Antoine Lavoisier: Misguided Rationalism of the French Revolution


On 8 May 1794, Antoine-Laurent Lavoisier (1743–1794) died in Paris, France. An early modern chemist and public servant (who studied street lighting arrangements), he was detained by a mob organized during the Reign of Terror, which had accused him of financial crimes, and sentenced to be guillotined.

Through his critical research on calcination of metals and the phlogiston theory of combustion, Lavoisier was able to demonstrate that these reactions obeyed the law of conservation of mass. He further provided evidence for the existence of elements, which he enumerated in his textbook Elements of Chemistry/ Traité Élémentaire de Chimie (1789). These substances were considered to be indivisible and the “last point which analysis is capable of reaching,” though he acknowledged that more elements beyond his preliminary list could also be discovered by his successors. With Claude Bertholet (1748–1822) and Antoine Fourcroy (1755–1809), he also worked to establish a new nomenclature system based on Latin and Greek roots.

Several paragraphs from Lavoisier’s Mémoires de chimie had suggested that ancient philosophical concepts about a creator-God are still useful in teaching principles of chemistry for the study of both living and non-living matter.

Respiration is nothing but a slow combustion of carbon and hydrogen, which is entirely similar to that which occurs in a lighted lamp or candle, and that, from this point of view, animals that respire are true combustible bodies that burn and consume themselves…One may say that this analogy between combustion and respiration has not escaped the notice of the poets, or rather the philosophers of antiquity, and which they had expounded and interpreted. This fire stolen from heaven, this torch of Prometheus, does not only represent an ingenious and poetic idea, it is a faithful picture of the operations of nature…In reviewing an illustration so happy, we are almost tempted to believe, that the ancients had, in fact, penetrated more deeply than is generally imagined into the sanctuary of the sciences, and that their fables, as some writers have maintained, are but allegories under which they have concealed important truths in general physics and in medicine…The result of all that we have to say in this moment on the respiration, is only the development of the element of the principal idea which we have just enunciated…The traveler is less liable to go astray, when he sees before him the term to which he proposes to arrive.” // “La respiration n’est qu’une combustion lente de carbone et d’hydrogene, qui est semblable en tout a celle qui s’opére dans une lampe ou dans une bougie allumée, et que, sous ce point de vue, les animaux qui respirent sont de véritables corps combustibles qui brülent et se consument… On dirait que cette analogie… n’avait point échappé aux poëtes, ou plutôt aux philosophes de l’antiquité, dont ils étaient les interprètes et les organes. Ce feu dérobé du ciel, ce flambeau de Prométhée, ne présente pas seulement une idée ingénieuse et poétique; c’est la peinture fidelle des opérations de la nature… En considérant des rapports si heureux, on seroit quelquefois tenté de croire, qu’en effet les anciens avoient pénétré plus avant que nous ne le pensons daris le sanctuaire des connoissances, et que la fable, comme quelques auteurs l’ont pensé, n’est qu’une allégorie sous laquelle ils cachoient les grandes vérités de la médecine et de la physique…La suite de Tout ce que nous avons à dire en ce moment sur la respiration, n’est que le dévelop•équence de pement de l’idée principale que nous venons d’énoncer… Le voyageur est moins sujet à s’égarer, lorsqu’il voit devant lui le terme auquel il se propose d’arriver.”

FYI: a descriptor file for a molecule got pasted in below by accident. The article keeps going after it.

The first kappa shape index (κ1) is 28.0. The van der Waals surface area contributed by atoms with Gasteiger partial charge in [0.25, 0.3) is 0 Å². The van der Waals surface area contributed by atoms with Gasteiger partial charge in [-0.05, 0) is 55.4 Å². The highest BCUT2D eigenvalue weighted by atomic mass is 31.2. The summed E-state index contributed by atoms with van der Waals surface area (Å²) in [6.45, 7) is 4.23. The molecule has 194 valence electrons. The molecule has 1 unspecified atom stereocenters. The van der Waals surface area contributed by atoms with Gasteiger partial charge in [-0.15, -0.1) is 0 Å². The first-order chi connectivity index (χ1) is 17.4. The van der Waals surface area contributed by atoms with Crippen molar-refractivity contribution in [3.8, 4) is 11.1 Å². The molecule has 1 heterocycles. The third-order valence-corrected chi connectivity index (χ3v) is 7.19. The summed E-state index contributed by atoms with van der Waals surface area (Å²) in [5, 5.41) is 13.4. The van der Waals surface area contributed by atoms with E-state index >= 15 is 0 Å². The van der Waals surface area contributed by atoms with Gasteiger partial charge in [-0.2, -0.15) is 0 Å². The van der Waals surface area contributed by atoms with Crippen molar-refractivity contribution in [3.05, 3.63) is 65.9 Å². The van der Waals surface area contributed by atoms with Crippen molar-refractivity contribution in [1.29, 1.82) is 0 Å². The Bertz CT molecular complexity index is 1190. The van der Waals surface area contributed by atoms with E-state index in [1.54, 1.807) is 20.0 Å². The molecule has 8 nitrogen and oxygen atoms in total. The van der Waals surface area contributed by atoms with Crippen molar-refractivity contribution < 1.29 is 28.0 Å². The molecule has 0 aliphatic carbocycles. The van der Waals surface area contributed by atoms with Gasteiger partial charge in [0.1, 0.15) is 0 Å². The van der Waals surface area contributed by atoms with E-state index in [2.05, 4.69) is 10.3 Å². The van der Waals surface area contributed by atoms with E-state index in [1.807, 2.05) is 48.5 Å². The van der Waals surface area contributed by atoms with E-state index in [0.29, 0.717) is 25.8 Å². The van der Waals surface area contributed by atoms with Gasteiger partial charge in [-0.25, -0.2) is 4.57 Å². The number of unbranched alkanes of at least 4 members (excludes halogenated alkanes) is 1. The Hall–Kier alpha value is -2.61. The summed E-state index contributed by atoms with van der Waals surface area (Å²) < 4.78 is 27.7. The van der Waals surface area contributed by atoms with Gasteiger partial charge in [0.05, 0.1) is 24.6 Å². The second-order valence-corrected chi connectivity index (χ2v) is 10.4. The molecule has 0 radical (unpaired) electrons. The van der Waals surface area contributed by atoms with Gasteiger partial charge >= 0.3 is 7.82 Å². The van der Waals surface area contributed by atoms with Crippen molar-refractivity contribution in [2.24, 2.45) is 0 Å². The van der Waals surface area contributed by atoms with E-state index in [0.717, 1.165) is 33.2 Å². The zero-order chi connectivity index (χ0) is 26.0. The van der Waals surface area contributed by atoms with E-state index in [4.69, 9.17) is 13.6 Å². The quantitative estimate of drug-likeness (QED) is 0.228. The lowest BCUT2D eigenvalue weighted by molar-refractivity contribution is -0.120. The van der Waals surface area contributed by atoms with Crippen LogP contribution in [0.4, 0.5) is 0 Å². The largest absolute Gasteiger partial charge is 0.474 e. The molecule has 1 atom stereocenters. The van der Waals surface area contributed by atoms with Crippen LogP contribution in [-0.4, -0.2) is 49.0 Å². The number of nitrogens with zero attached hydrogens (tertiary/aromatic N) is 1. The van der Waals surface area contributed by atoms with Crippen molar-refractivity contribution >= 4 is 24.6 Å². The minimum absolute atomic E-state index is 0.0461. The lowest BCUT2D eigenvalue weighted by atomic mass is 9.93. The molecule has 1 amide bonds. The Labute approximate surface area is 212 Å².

Scratch, Lydia S. “Lavoisier, Antoine.” Chemistry: Foundations and Applications. © The Gale Group, 2004.
Baumé, Antoine. Chymie expérimentale et raisonnée, Vol. 1 (1773), preface x.
Lavoisier, Antoine-Laurent. Mémoires de chimie, Vol. 2. (1805) pp. 59-60.
Images: Photograph online at Pinterest; Lavoisier Chemistry Laboratory by Robert Thom (© FineArtAmerica).


Pope Francis: Finding truth and joy in research


On 11 June 2016, Pope Francis said to the summer course participants at the Vatican Observatory:

“God’s creation, and our own place in it, is shared by men and women of very diverse cultural and religious backgrounds. All of us dwell under the same sky. All of us are moved by the beauty revealed in the cosmos and reflected in the study of the heavenly bodies and substances. In this sense, we are united by the desire to discover the truth about how this marvellous universe operates; and in this, we draw ever closer to the Creator.

He also mentioned hardship and joy that we can find in  the daily work as scientists:

“Dear brothers and sisters, scientific research demands great commitment, yet can sometimes prove lengthy and tiresome.  At the same time, it can, and should be, a source of deep joy.  I pray that you will be able to cultivate that interior joy and allow it to inspire your work.  Share it with your friends, your families and your nations, as well as with the international community of scientists with whom you work.  May you always find joy in your research and share the fruit of your studies with humility and fraternity.”

2016-06-11 P Francis

read more here: Radio Vatican: Pope Francis speaks to participants of Vatican Observatory summer course